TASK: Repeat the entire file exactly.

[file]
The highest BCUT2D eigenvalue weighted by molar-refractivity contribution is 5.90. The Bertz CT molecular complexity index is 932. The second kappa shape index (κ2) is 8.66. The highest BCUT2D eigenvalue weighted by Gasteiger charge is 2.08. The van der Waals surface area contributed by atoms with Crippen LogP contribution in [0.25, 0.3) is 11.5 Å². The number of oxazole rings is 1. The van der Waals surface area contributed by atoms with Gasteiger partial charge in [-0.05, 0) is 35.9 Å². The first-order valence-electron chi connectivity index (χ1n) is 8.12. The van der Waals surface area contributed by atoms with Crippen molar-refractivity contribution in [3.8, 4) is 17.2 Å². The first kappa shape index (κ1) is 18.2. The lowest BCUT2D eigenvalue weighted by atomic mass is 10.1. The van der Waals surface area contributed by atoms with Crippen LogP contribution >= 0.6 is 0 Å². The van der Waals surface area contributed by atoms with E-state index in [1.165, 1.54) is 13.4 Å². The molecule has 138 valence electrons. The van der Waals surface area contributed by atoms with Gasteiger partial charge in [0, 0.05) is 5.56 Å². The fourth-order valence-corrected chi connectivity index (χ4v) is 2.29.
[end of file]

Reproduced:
The highest BCUT2D eigenvalue weighted by molar-refractivity contribution is 5.90. The Bertz CT molecular complexity index is 932. The second kappa shape index (κ2) is 8.66. The highest BCUT2D eigenvalue weighted by Gasteiger charge is 2.08. The van der Waals surface area contributed by atoms with Crippen LogP contribution in [0.25, 0.3) is 11.5 Å². The number of oxazole rings is 1. The van der Waals surface area contributed by atoms with Gasteiger partial charge in [-0.05, 0) is 35.9 Å². The first-order valence-electron chi connectivity index (χ1n) is 8.12. The van der Waals surface area contributed by atoms with Crippen molar-refractivity contribution in [3.8, 4) is 17.2 Å². The first kappa shape index (κ1) is 18.2. The lowest BCUT2D eigenvalue weighted by atomic mass is 10.1. The van der Waals surface area contributed by atoms with Crippen LogP contribution >= 0.6 is 0 Å². The van der Waals surface area contributed by atoms with E-state index in [1.165, 1.54) is 13.4 Å². The molecule has 138 valence electrons. The van der Waals surface area contributed by atoms with Gasteiger partial charge in [0, 0.05) is 5.56 Å². The fourth-order valence-corrected chi connectivity index (χ4v) is 2.29.